Plain, unremarkable and deeply unsatisfied with her life and marriage to the local baker, Elodie is captivated by a sophisticated new couple in her small town – the ambassador and his enchanting wife, Violet. Inserting herself into their lives, Elodie is equally disgusted by and infatuated with the couple as she eavesdrops on their unusual lives. Meanwhile, strange things are happening in the small community – a boy runs into a bonfire, six horses are found dead in a field, and widows see their lost husbands walking up the moonlit river. A dark hysteria is spreading and Elodie is beginning to understand her part in it. Sophie Mackintosh is the the Booker Prize-nominated author of The Water Cure and Blue Ticket. In her intoxicating third novel, inspired by real events, she returns to themes of womanhood and desire.
Tell us about the real life story that inspired Cursed Bread, how you heard about it and how much of the true story informed the novel.
Years ago I was idly scrolling through Twitter when I came across a tweet about an event stranger than fiction: a mass poisoning of a French village. It sounded so intriguing, and I read a bit more about it before filing it away at the back of my imagination. The story always had a hold on me though – particularly the fact that it was linked to some outlandish theories, from poisoned flour to a CIA mind control experiment. Gradually the main characters of the story started to take shape for me: a charismatic and shadowy ambassador, his glamorous wife, and the wife of the baker, unsatisfied with her lot and captivated by this new couple. I read a lot about the poisoning, but all my novel is totally fictional, except for my borrowing some of the reported hallucinations – I used it more as a springboard, rather than approaching it as a retelling.
Why did you choose not to root the story in a specific time or place?
I wanted it to have a timeless, fable-like feel to match the strangeness of the story. So much is about what’s real and not real, what is fact and imagined, the stories we tell ourselves and the events of our lives that actually happen. Writing it in the pandemic – I started in January 2020 – felt strangely fitting actually, as so much of what I took for granted was turned upside down, and everything turned claustrophobic and strange. In all my work I like to borrow from genres rather than feel committed to the tropes and conventions of one in particular. I wanted it to feel not like a traditional historical novel, but like a story that could happen any time.
Elodie has a traditional and unfulfilling marriage but her interior life, language and attitudes towards sex are liberated for the time it appears to be set in. Would it have been unusual for a woman in her position?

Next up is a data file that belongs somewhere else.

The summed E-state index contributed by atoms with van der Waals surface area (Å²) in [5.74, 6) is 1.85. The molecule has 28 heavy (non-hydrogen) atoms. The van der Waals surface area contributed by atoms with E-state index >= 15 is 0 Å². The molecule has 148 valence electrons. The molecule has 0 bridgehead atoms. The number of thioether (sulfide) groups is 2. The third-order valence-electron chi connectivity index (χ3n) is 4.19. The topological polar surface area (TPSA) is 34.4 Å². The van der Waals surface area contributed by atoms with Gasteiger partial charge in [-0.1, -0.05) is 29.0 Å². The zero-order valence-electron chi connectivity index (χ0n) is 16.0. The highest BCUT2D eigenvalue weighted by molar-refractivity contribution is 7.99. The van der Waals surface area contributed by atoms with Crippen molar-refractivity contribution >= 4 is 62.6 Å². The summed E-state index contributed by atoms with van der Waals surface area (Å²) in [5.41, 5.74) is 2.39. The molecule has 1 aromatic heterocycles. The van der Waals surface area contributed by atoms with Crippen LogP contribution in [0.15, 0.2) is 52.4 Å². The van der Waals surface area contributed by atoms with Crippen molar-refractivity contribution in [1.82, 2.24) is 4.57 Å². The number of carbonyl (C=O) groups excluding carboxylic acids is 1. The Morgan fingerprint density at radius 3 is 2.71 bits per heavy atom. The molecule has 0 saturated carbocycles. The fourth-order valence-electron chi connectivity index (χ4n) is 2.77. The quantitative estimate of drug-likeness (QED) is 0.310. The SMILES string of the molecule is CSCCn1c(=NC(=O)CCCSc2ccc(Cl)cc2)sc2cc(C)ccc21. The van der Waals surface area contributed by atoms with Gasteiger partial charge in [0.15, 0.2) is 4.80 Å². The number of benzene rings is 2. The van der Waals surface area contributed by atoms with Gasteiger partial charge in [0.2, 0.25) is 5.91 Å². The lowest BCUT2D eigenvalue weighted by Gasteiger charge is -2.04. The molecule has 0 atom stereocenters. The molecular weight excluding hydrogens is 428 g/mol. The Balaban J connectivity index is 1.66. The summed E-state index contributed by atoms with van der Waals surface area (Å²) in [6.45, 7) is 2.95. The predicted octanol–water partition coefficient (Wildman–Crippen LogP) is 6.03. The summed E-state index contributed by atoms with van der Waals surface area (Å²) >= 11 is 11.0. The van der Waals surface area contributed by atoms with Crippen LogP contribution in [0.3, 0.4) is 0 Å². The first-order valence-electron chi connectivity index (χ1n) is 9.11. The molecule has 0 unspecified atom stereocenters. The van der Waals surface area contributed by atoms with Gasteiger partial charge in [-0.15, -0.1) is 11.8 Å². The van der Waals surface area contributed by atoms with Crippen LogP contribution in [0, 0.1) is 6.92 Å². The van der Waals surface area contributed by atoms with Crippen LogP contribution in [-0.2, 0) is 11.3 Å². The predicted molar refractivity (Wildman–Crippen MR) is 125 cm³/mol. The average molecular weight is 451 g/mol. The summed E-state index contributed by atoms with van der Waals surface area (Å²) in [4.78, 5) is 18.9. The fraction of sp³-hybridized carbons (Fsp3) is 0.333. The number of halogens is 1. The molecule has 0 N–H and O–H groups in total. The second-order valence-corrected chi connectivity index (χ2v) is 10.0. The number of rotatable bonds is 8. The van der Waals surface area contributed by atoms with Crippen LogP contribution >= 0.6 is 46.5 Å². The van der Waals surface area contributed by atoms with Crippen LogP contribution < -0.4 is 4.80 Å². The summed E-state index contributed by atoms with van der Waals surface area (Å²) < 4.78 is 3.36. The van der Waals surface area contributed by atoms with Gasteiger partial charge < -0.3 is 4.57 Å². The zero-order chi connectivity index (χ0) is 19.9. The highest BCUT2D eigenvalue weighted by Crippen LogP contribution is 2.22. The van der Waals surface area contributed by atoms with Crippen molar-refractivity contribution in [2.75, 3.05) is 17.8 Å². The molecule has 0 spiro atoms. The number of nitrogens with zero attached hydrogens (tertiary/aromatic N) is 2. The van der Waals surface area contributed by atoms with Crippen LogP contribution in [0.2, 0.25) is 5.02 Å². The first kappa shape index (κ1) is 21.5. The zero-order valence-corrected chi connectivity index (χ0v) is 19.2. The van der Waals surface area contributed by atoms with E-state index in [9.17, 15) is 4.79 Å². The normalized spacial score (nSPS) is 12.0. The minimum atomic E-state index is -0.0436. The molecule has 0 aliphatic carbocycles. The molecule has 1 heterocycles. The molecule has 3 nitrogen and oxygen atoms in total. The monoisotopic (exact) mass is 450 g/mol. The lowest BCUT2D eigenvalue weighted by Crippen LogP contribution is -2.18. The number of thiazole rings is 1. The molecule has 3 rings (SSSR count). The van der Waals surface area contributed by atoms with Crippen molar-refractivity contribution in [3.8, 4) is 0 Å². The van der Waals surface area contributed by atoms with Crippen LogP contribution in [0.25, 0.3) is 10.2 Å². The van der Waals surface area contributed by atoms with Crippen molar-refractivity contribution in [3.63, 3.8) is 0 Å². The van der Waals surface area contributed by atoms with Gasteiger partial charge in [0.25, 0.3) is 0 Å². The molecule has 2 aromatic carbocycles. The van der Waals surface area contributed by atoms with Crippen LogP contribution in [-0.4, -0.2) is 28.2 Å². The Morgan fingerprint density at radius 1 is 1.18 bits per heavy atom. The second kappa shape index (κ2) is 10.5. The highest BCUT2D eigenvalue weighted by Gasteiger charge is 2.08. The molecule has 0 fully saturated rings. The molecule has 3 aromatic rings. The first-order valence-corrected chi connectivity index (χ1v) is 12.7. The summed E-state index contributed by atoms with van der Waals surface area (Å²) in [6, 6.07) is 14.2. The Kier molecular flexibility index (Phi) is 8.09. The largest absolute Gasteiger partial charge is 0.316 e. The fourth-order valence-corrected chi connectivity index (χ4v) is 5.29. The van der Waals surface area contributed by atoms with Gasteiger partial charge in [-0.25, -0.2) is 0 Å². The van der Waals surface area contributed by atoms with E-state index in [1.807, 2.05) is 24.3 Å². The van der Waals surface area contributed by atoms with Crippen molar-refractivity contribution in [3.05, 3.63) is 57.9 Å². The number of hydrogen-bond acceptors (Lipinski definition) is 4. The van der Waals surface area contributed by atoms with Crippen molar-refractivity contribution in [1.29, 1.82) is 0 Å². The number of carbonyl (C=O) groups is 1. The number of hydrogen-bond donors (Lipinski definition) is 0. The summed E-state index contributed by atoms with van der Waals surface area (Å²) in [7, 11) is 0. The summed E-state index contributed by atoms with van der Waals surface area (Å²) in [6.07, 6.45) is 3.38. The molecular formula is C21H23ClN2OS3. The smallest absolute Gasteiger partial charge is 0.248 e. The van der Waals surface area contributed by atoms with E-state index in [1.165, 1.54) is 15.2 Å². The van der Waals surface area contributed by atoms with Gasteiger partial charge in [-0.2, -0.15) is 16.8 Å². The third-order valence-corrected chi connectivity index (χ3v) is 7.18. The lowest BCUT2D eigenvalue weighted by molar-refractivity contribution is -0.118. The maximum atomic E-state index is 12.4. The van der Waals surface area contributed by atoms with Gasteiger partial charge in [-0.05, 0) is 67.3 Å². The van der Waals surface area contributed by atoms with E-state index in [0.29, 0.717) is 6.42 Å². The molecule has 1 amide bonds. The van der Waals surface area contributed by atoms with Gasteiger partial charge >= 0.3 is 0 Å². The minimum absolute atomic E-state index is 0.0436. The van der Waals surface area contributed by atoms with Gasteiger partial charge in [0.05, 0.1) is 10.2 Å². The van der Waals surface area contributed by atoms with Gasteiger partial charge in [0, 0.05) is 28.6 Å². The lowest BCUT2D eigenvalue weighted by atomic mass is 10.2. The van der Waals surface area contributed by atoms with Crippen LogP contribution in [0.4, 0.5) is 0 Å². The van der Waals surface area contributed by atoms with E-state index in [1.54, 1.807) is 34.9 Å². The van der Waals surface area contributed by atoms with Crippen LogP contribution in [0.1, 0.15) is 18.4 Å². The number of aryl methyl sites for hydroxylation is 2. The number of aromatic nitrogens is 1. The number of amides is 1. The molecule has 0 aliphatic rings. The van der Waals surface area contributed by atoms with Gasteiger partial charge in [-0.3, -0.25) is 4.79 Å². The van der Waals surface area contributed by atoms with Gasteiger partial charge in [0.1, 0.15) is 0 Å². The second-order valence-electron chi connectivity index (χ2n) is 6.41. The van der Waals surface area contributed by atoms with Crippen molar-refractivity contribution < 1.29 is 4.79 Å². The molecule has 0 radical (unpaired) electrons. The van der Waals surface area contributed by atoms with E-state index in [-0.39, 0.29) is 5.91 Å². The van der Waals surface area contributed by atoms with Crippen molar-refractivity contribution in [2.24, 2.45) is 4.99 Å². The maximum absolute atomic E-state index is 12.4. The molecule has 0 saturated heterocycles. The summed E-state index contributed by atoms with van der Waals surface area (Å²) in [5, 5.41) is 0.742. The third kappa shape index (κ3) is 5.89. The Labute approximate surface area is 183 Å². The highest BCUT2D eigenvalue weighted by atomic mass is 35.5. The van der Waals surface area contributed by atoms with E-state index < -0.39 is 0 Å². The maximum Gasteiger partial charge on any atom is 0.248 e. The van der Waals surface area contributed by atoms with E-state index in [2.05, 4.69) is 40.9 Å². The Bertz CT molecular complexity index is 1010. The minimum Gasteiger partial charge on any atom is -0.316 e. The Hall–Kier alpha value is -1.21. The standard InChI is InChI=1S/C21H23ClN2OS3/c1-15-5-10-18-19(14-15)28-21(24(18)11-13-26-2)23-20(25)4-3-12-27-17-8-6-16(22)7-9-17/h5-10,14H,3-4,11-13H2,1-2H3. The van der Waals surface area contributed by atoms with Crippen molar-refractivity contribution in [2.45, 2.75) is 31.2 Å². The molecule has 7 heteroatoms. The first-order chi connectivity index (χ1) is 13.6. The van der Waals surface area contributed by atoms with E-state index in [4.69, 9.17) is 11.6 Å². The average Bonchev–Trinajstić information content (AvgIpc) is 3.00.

I think it probably was unusual, at least outwardly, but I didn’t want to reduce her or underestimate her. I thought, why wouldn’t it be possible for someone who was a provincial baker’s wife to also have a deeply rich inner life, to experience desire that’s so many things – passionate, instinctive, shameful? From the start she as a character had this liveliness and zest and longing that didn’t feel incompatible with her exterior presentation.
Elodie’s obsession with Violet veers between admiration, detestation and infatuation. Why are female friendships in particular so intense and do you have any favourites from literature?
There is something about the intimacy they share, verging on the sexual, which is both intoxicating and sickening to Elodie. Intimacy between friends can often feel so powerful – maybe because there aren’t necessarily the rules and outlets we have in romantic relationships, or the boundaries feel more permeable. It’s about your integral self, your secret self, and to have that seen and understood can feel so powerful – and to have it seen and rejected can feel utterly devastating.
In literature I think my favourite (or certainly the one I find most interesting) female friendship is between the unnamed narrator of Fleur Jaeggy’s Sweet Days of Discipline and Frédérique, a remote character that she develops an obsessive fixation with. Set against the background of a boarding school, it’s so complex and claustrophobic. I am also a big fan of the central friendship in Elena Ferrante’s Neapolitan series.
Violet is ostensibly powerful but is ultimately scapegoated for her husband’s wrongs. Why is this significant?
There was no question to me that the ambassador would be able to get away with his activities in a way that Violet would not be allowed to so much, in terms of societal expectation and her own position. She is an object of fascination for the village, but also of fear, and in a way she’s an easy target.
Cursed Bread is your third novel. Are there overarching themes that concern you and connect the three, and if so what compels you to return to them?
I’m realising more and more that I keep returning to desire, however that manifests in the work. A propulsive need and passion is so often the catalyst for my characters. In Cursed Bread it’s not just desire for a person themselves, but also what they represent – how through them Elodie can somehow access another world, another life. I’m interested in both the transformative and destructive potential of desire too, how it connects to our sense of selves and our sense of shame.